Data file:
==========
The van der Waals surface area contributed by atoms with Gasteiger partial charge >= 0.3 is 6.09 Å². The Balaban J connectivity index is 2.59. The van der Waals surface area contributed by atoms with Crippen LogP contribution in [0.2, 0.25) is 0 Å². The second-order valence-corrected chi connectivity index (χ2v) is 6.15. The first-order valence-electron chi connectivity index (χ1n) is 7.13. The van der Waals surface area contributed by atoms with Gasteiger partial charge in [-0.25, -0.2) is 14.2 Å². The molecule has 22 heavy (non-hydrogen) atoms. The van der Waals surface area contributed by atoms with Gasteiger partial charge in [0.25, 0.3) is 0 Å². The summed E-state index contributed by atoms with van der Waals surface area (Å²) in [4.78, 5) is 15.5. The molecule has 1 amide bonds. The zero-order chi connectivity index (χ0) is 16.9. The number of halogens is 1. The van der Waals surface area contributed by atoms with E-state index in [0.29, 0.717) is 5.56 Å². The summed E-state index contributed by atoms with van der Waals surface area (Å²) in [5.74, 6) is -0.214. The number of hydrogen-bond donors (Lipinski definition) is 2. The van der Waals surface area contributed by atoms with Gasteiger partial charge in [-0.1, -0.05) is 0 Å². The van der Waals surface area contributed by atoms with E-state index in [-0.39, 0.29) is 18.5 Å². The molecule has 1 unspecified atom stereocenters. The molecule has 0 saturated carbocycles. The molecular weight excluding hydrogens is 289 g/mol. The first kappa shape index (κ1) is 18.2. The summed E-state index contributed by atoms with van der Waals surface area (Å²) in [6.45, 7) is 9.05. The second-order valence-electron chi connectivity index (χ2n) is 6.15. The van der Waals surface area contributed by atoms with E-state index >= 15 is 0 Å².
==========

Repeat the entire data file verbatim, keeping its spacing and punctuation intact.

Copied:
The van der Waals surface area contributed by atoms with Gasteiger partial charge >= 0.3 is 6.09 Å². The Balaban J connectivity index is 2.59. The van der Waals surface area contributed by atoms with Crippen LogP contribution in [0.2, 0.25) is 0 Å². The second-order valence-corrected chi connectivity index (χ2v) is 6.15. The first-order valence-electron chi connectivity index (χ1n) is 7.13. The van der Waals surface area contributed by atoms with Gasteiger partial charge in [-0.25, -0.2) is 14.2 Å². The molecule has 22 heavy (non-hydrogen) atoms. The van der Waals surface area contributed by atoms with Gasteiger partial charge in [0.25, 0.3) is 0 Å². The summed E-state index contributed by atoms with van der Waals surface area (Å²) in [4.78, 5) is 15.5. The molecule has 1 amide bonds. The zero-order chi connectivity index (χ0) is 16.9. The number of halogens is 1. The van der Waals surface area contributed by atoms with E-state index in [0.29, 0.717) is 5.56 Å². The summed E-state index contributed by atoms with van der Waals surface area (Å²) in [5.74, 6) is -0.214. The number of hydrogen-bond donors (Lipinski definition) is 2. The van der Waals surface area contributed by atoms with Gasteiger partial charge in [-0.1, -0.05) is 0 Å². The van der Waals surface area contributed by atoms with E-state index in [-0.39, 0.29) is 18.5 Å². The molecule has 1 unspecified atom stereocenters. The molecule has 0 saturated carbocycles. The molecular weight excluding hydrogens is 289 g/mol. The first kappa shape index (κ1) is 18.2. The summed E-state index contributed by atoms with van der Waals surface area (Å²) in [6.45, 7) is 9.05. The second-order valence-electron chi connectivity index (χ2n) is 6.15. The van der Waals surface area contributed by atoms with E-state index >= 15 is 0 Å².